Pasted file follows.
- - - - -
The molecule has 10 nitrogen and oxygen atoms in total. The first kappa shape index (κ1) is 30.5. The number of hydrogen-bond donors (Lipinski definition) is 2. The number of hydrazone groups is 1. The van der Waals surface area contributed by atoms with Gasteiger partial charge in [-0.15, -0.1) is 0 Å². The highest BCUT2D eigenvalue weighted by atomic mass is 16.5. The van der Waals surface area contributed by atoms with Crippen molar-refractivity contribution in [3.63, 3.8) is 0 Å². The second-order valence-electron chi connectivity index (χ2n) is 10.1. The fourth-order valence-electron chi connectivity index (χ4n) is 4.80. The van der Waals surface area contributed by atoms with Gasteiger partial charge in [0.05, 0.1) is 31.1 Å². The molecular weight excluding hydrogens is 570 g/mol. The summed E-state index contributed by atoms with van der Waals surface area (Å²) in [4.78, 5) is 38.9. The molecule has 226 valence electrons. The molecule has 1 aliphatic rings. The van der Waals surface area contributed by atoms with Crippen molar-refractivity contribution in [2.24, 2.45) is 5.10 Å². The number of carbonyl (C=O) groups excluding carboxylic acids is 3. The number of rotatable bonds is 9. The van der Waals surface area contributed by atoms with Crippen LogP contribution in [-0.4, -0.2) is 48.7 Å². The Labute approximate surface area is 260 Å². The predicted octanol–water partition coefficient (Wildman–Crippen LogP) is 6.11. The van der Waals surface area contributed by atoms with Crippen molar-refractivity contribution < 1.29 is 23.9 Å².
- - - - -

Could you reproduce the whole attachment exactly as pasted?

The molecule has 10 nitrogen and oxygen atoms in total. The first kappa shape index (κ1) is 30.5. The number of hydrogen-bond donors (Lipinski definition) is 2. The number of hydrazone groups is 1. The van der Waals surface area contributed by atoms with Gasteiger partial charge in [-0.15, -0.1) is 0 Å². The highest BCUT2D eigenvalue weighted by atomic mass is 16.5. The van der Waals surface area contributed by atoms with Crippen molar-refractivity contribution in [3.63, 3.8) is 0 Å². The second-order valence-electron chi connectivity index (χ2n) is 10.1. The fourth-order valence-electron chi connectivity index (χ4n) is 4.80. The van der Waals surface area contributed by atoms with Gasteiger partial charge in [0.05, 0.1) is 31.1 Å². The molecular weight excluding hydrogens is 570 g/mol. The summed E-state index contributed by atoms with van der Waals surface area (Å²) in [4.78, 5) is 38.9. The molecule has 226 valence electrons. The molecule has 1 aliphatic rings. The van der Waals surface area contributed by atoms with Crippen molar-refractivity contribution in [2.24, 2.45) is 5.10 Å². The number of carbonyl (C=O) groups excluding carboxylic acids is 3. The number of rotatable bonds is 9. The van der Waals surface area contributed by atoms with Crippen LogP contribution in [-0.4, -0.2) is 48.7 Å². The Labute approximate surface area is 260 Å². The predicted octanol–water partition coefficient (Wildman–Crippen LogP) is 6.11. The van der Waals surface area contributed by atoms with Crippen molar-refractivity contribution < 1.29 is 23.9 Å².